Tools & Tricks of the Trades: Ways to Improve Tools & Kits

It’s been awhile since I’ve written about Dungeons & Dragons, so I thought I’d jump back in with some thoughts about one of the most underused aspects of the game–tools and kits.

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**I’m still a rookie Dungeon Master (DM) and player, so this is intended for those like myself. But, of course, I’d love to hear input from more experienced players.**

 

Tools of the Trade

I think every player has given far to much thought to their tool/kit proficiency in comparison to how often they actually use them or even get to in their campaign(s). However, I’m certain the vagueness surrounding the utility of tools/kits in the game was meant to give players and DM something to make almost entirely their own. To that end, here are some ways to make these more vital in game.

Now, Xanathar’s Guide to Everything fleshed out tool and kit usage, and it’s a wonderful place to start. There are a certainly a slew of homebrew options available for anyone wanting to do a deep dive. I rather like the idea of using tools/kits not just as a means to solve an in-game obstacle but also to grant characters more depth and motivation.

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I’ve seen several DMs rule on using tools/kits in various ways. The most common two being only allowing Player Characters (PCs) to use a tool/kit if proficient or giving advantage/disadvantage depending on proficiency. There’s clear reasoning behind these approaches. I’m of the opinion anyone can use a tool or a kit. What determines your success is the combination of what you are attempting (Difficulty Class, DC), the manner in which you are attempting it, and your proficiency. It’s a fairly straight-forward and common method.

 

Attempts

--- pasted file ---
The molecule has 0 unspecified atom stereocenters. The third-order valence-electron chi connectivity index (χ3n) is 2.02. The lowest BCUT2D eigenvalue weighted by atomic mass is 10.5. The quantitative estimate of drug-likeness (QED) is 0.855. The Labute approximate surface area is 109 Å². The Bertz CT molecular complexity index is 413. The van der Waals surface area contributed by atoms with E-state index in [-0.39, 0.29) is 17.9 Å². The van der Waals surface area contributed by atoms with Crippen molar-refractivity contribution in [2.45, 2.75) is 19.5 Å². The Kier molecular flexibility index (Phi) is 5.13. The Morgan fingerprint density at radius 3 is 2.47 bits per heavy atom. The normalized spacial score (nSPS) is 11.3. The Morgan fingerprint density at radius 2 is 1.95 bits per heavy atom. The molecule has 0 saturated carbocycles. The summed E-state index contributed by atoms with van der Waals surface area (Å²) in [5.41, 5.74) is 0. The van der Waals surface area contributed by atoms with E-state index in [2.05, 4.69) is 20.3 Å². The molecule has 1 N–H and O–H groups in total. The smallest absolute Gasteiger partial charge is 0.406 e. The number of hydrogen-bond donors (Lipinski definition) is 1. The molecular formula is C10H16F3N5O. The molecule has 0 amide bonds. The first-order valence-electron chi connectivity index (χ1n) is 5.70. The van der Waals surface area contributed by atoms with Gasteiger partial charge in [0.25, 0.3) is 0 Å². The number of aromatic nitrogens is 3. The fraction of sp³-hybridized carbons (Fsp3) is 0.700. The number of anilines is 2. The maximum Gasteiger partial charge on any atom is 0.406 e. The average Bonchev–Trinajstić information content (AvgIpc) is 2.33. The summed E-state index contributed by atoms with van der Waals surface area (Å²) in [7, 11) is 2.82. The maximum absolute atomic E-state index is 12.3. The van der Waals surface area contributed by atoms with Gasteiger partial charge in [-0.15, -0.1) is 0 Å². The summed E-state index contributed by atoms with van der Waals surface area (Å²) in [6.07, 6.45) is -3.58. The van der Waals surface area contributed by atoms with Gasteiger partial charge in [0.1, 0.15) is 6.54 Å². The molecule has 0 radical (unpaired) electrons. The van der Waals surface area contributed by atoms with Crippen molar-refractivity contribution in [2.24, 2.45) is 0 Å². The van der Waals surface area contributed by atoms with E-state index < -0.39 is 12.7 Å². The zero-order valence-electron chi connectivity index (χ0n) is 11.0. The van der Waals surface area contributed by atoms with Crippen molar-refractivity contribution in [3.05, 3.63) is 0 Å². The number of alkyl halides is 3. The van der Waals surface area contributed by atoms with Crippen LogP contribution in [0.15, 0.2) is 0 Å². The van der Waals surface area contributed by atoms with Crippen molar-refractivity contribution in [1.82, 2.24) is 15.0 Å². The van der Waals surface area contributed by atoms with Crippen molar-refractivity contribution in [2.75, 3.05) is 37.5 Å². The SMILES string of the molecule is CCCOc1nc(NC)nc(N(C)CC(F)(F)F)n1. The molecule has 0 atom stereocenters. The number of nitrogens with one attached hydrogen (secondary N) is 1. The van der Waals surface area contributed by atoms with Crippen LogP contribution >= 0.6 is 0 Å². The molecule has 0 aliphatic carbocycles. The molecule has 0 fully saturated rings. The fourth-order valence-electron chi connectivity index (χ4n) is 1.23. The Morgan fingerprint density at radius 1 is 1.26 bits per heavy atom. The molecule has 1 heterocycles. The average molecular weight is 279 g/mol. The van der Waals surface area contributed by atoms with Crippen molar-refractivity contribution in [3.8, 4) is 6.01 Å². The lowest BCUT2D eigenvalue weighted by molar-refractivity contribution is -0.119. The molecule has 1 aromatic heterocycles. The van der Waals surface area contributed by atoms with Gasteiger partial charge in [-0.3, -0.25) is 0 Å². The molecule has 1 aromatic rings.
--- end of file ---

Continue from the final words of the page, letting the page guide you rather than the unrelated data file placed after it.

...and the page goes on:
I also believing in allowing players to become proficient through use. Any attempt at using a tool/kit ought to increase your familiarity with it. Thus, even a failure should count towards becoming proficient. Before I begin a campaign, I set a number for each tool/kit which when reached will grant proficiency. This changes campaign to campaign, but for argument’s sake, let’s just say 10. A success on a trifling attempt (meaning one with a DC lower than 10) grants half a point, a middling attempt (DC between 10-15) grants 1 point, and a success on a difficult attempt (DC 16 or higher) grants 2 points. Even failures, though, ought to give players something. Therefore, a failed attempt at any DC will grant half a point. With failed attempts, I tend to not let the player know they’ve progressed by half a point. I simply mark it down so that when they do eventually get to the proficiency stage, it’s a bit of a surprise.

ATTEMPT TRIFLING
(DC >10)
MIDDLING
(DC 10-15)
DIFFICULT
(DC <16)
SUCCESS 0.5 1 2
FAILURE 0.5 0.5 0.5

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Method

The manner in which a player is attempting to use a tool/kit is important. I think certain tools and kits when used together ought to bring down the DC of an attempt. For example, making a poison when one isn’t proficient with or doesn’t have a Poisoner’s Kit. A combination of using an Herbalism Kit and Cook’s Utensils could lower the DC to make a poison. Similarly, using an Alchemist’s Kit with an Herbalism Kit and/or Cook’s Utensils could do the same. Would using these sister items lower the DC to what it would be if one was proficient with a Poisoner’s Kit? Perhaps not, but it could certainly give players another option in a pinch while slightly increasing their proficiency with each. 

As you can imagine, I consider Herbalism Kit, Cook’s Utensils, and Alchemist Kit to be sibling items. Similarly, Navigator’s and Cartographer’s Tools are sibling items as are the Forgery Kit and Calligrapher’s Supplies. Thus, using these items in tandem or having proficiency in one to supplement/replace using another ought to factor into setting the DC. Approaching the tools/kits this way allows for players to get creative and make for more of a dynamic interchange between DM and PCs.